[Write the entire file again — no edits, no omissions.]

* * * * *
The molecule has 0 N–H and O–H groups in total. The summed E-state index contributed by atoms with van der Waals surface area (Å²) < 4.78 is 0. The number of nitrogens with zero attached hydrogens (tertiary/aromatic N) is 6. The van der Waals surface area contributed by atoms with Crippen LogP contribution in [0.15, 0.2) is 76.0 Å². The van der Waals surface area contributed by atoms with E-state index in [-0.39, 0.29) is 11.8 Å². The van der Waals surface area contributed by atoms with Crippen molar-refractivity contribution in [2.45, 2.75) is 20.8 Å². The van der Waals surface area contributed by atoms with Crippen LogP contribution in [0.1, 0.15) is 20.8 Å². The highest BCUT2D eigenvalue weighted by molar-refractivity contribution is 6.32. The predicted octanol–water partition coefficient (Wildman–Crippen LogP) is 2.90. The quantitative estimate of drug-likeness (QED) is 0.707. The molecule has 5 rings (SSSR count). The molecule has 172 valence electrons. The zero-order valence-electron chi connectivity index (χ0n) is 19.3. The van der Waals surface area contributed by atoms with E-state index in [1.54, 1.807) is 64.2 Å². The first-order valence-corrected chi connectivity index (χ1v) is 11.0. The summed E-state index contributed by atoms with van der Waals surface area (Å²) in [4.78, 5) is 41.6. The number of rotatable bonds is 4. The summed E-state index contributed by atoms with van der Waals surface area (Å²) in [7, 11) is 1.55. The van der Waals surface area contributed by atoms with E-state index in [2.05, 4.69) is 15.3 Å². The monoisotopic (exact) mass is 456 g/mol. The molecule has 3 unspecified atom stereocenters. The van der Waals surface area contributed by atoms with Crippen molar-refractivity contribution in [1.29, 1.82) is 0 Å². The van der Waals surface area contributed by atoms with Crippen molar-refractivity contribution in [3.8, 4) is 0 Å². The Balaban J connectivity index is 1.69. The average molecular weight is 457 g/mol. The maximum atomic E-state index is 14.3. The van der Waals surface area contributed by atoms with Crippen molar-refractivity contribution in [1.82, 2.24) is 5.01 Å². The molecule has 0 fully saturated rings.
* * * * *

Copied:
The molecule has 0 N–H and O–H groups in total. The summed E-state index contributed by atoms with van der Waals surface area (Å²) < 4.78 is 0. The number of nitrogens with zero attached hydrogens (tertiary/aromatic N) is 6. The van der Waals surface area contributed by atoms with Crippen LogP contribution in [0.15, 0.2) is 76.0 Å². The van der Waals surface area contributed by atoms with E-state index in [-0.39, 0.29) is 11.8 Å². The van der Waals surface area contributed by atoms with Crippen molar-refractivity contribution in [2.45, 2.75) is 20.8 Å². The van der Waals surface area contributed by atoms with Crippen LogP contribution in [0.1, 0.15) is 20.8 Å². The highest BCUT2D eigenvalue weighted by molar-refractivity contribution is 6.32. The predicted octanol–water partition coefficient (Wildman–Crippen LogP) is 2.90. The quantitative estimate of drug-likeness (QED) is 0.707. The molecule has 5 rings (SSSR count). The molecule has 172 valence electrons. The zero-order valence-electron chi connectivity index (χ0n) is 19.3. The van der Waals surface area contributed by atoms with E-state index in [1.54, 1.807) is 64.2 Å². The first-order valence-corrected chi connectivity index (χ1v) is 11.0. The summed E-state index contributed by atoms with van der Waals surface area (Å²) in [4.78, 5) is 41.6. The number of rotatable bonds is 4. The summed E-state index contributed by atoms with van der Waals surface area (Å²) in [7, 11) is 1.55. The van der Waals surface area contributed by atoms with E-state index in [2.05, 4.69) is 15.3 Å². The monoisotopic (exact) mass is 456 g/mol. The molecule has 3 unspecified atom stereocenters. The van der Waals surface area contributed by atoms with Crippen molar-refractivity contribution in [1.29, 1.82) is 0 Å². The van der Waals surface area contributed by atoms with Crippen molar-refractivity contribution in [3.8, 4) is 0 Å². The Balaban J connectivity index is 1.69. The average molecular weight is 457 g/mol. The maximum atomic E-state index is 14.3. The van der Waals surface area contributed by atoms with Crippen molar-refractivity contribution in [1.82, 2.24) is 5.01 Å². The molecule has 0 fully saturated rings.